Much of Christchurch is without essential services after yesterday's earthquake with gas, power, water and phone infrastructure all affected by the 6.3-magnitude tremors.
Contact Energy turned off the gas supply to the city last night and was advising residents to turn off their mains connection.
The company will restore supply only when it is safe to do so, said spokeswoman Janet Carson.
Civil Defence reported freshwater and sewage pipes had cracked and water was pouring into the streets.
It is not known how many households are not connected to the water supply.
Both cellphone and fixed line telephone services struggled to shoulder the extra load yesterday as families and friends tried to contact one another after the earthquake.
The 111 emergency line was down immediately after the quake but service was restored when calls were diverted to a Wellington centre.
Power outages meant many landline calls in Christchurch could not be connected, putting extra strain on mobile networks.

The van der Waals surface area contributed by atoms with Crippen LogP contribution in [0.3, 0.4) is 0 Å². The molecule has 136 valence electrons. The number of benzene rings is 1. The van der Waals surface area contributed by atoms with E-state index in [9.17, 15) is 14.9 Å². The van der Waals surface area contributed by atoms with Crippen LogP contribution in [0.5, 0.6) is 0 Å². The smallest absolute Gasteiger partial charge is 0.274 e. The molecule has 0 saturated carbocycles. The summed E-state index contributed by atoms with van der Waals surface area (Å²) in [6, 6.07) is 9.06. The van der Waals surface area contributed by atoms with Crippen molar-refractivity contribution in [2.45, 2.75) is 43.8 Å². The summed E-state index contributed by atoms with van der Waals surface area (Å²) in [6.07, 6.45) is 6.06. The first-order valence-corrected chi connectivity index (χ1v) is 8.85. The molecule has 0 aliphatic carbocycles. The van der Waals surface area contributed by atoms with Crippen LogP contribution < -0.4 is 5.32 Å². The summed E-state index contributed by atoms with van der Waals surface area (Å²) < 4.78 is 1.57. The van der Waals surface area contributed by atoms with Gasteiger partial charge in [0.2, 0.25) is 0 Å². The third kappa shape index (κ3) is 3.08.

Overloading and network congestion caused calls and texts around the country to fail, with local calls as far afield as Auckland reportedly cutting out. Eftpos services around the country were affected by the line congestion and clients were told to expect delays.
Telecom's head of external communications, Mark Watts, said the fixed line network was "holding up pretty well" but the mobile network could deteriorate overnight as cellphone towers around the region were running on back-up batteries after power failures.
The situation was much the same with Vodafone. Communications manager Matt East said eight sites out of 150 were down and 43 were disconnected from the power supply and running on back-up batteries.
"If we don't get the power back on they will go down and there might be patches [of Christchurch] without coverage," he said.
Telcos were advising the whole country to keep phone traffic to a minimum so emergency calls in Christchurch could connect.
When mobile networks overloaded, concerned family and friends used micro-blogging site Twitter to try to contact one another and gather information about their loved ones. The Twitter hashtag #eqnz, which users put on the end of their messages, meant news on the disaster was easily searchable.
Christchurch residents tweeted reports and photos of the devastated buildings after the quake struck.
Google set up a people-finding service, where internet users could register if they were safe and request information on friends.